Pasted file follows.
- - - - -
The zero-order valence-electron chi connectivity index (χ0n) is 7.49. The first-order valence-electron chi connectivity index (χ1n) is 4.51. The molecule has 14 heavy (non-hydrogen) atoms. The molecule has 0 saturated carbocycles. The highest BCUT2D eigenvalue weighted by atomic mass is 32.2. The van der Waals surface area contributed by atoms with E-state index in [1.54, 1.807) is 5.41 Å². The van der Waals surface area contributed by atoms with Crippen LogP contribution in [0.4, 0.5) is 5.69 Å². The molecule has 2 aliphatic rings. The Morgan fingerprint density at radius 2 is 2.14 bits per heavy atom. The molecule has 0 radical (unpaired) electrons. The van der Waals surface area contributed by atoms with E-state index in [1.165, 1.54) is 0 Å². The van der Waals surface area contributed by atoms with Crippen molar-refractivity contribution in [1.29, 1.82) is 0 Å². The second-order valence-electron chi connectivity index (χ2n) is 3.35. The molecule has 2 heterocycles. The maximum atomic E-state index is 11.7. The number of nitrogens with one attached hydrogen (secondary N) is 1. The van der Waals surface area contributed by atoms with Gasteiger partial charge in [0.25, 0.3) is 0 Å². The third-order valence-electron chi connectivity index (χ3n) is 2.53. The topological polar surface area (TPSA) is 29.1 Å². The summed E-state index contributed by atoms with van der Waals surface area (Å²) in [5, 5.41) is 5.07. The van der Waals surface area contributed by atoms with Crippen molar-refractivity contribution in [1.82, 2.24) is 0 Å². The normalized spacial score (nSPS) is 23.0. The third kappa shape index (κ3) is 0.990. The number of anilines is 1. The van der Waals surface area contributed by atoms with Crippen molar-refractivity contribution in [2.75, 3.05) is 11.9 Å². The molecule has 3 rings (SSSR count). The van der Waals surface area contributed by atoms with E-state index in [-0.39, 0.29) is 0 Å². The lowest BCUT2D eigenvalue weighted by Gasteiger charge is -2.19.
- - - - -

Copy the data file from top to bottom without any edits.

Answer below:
The zero-order valence-electron chi connectivity index (χ0n) is 7.49. The first-order valence-electron chi connectivity index (χ1n) is 4.51. The molecule has 14 heavy (non-hydrogen) atoms. The molecule has 0 saturated carbocycles. The highest BCUT2D eigenvalue weighted by atomic mass is 32.2. The van der Waals surface area contributed by atoms with E-state index in [1.54, 1.807) is 5.41 Å². The van der Waals surface area contributed by atoms with Crippen LogP contribution in [0.4, 0.5) is 5.69 Å². The molecule has 2 aliphatic rings. The Morgan fingerprint density at radius 2 is 2.14 bits per heavy atom. The molecule has 0 radical (unpaired) electrons. The van der Waals surface area contributed by atoms with E-state index in [1.165, 1.54) is 0 Å². The van der Waals surface area contributed by atoms with Crippen molar-refractivity contribution in [1.29, 1.82) is 0 Å². The second-order valence-electron chi connectivity index (χ2n) is 3.35. The molecule has 2 heterocycles. The maximum atomic E-state index is 11.7. The number of nitrogens with one attached hydrogen (secondary N) is 1. The van der Waals surface area contributed by atoms with Gasteiger partial charge in [0.25, 0.3) is 0 Å². The third-order valence-electron chi connectivity index (χ3n) is 2.53. The topological polar surface area (TPSA) is 29.1 Å². The summed E-state index contributed by atoms with van der Waals surface area (Å²) in [5, 5.41) is 5.07. The van der Waals surface area contributed by atoms with Crippen molar-refractivity contribution in [1.82, 2.24) is 0 Å². The normalized spacial score (nSPS) is 23.0. The third kappa shape index (κ3) is 0.990. The number of anilines is 1. The van der Waals surface area contributed by atoms with Crippen molar-refractivity contribution in [2.75, 3.05) is 11.9 Å². The molecule has 3 rings (SSSR count). The van der Waals surface area contributed by atoms with E-state index in [-0.39, 0.29) is 0 Å². The lowest BCUT2D eigenvalue weighted by Gasteiger charge is -2.19.